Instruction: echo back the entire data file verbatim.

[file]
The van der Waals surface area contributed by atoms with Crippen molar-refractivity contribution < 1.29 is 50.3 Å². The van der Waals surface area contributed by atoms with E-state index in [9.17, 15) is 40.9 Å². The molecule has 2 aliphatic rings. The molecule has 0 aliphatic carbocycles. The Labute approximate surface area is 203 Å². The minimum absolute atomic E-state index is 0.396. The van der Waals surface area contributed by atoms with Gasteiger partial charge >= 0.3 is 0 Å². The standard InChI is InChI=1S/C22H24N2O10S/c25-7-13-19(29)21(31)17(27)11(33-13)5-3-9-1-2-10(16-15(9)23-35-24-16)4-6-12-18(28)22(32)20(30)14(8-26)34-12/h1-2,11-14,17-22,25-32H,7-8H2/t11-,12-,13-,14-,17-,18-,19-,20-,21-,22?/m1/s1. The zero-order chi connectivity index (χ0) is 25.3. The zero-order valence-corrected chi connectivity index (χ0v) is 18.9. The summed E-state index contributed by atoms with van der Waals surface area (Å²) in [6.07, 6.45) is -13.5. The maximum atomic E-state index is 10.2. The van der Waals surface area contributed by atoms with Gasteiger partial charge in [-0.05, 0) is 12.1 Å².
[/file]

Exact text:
The van der Waals surface area contributed by atoms with Crippen molar-refractivity contribution < 1.29 is 50.3 Å². The van der Waals surface area contributed by atoms with E-state index in [9.17, 15) is 40.9 Å². The molecule has 2 aliphatic rings. The molecule has 0 aliphatic carbocycles. The Labute approximate surface area is 203 Å². The minimum absolute atomic E-state index is 0.396. The van der Waals surface area contributed by atoms with Gasteiger partial charge >= 0.3 is 0 Å². The standard InChI is InChI=1S/C22H24N2O10S/c25-7-13-19(29)21(31)17(27)11(33-13)5-3-9-1-2-10(16-15(9)23-35-24-16)4-6-12-18(28)22(32)20(30)14(8-26)34-12/h1-2,11-14,17-22,25-32H,7-8H2/t11-,12-,13-,14-,17-,18-,19-,20-,21-,22?/m1/s1. The zero-order chi connectivity index (χ0) is 25.3. The zero-order valence-corrected chi connectivity index (χ0v) is 18.9. The summed E-state index contributed by atoms with van der Waals surface area (Å²) in [6.07, 6.45) is -13.5. The maximum atomic E-state index is 10.2. The van der Waals surface area contributed by atoms with Gasteiger partial charge in [-0.05, 0) is 12.1 Å².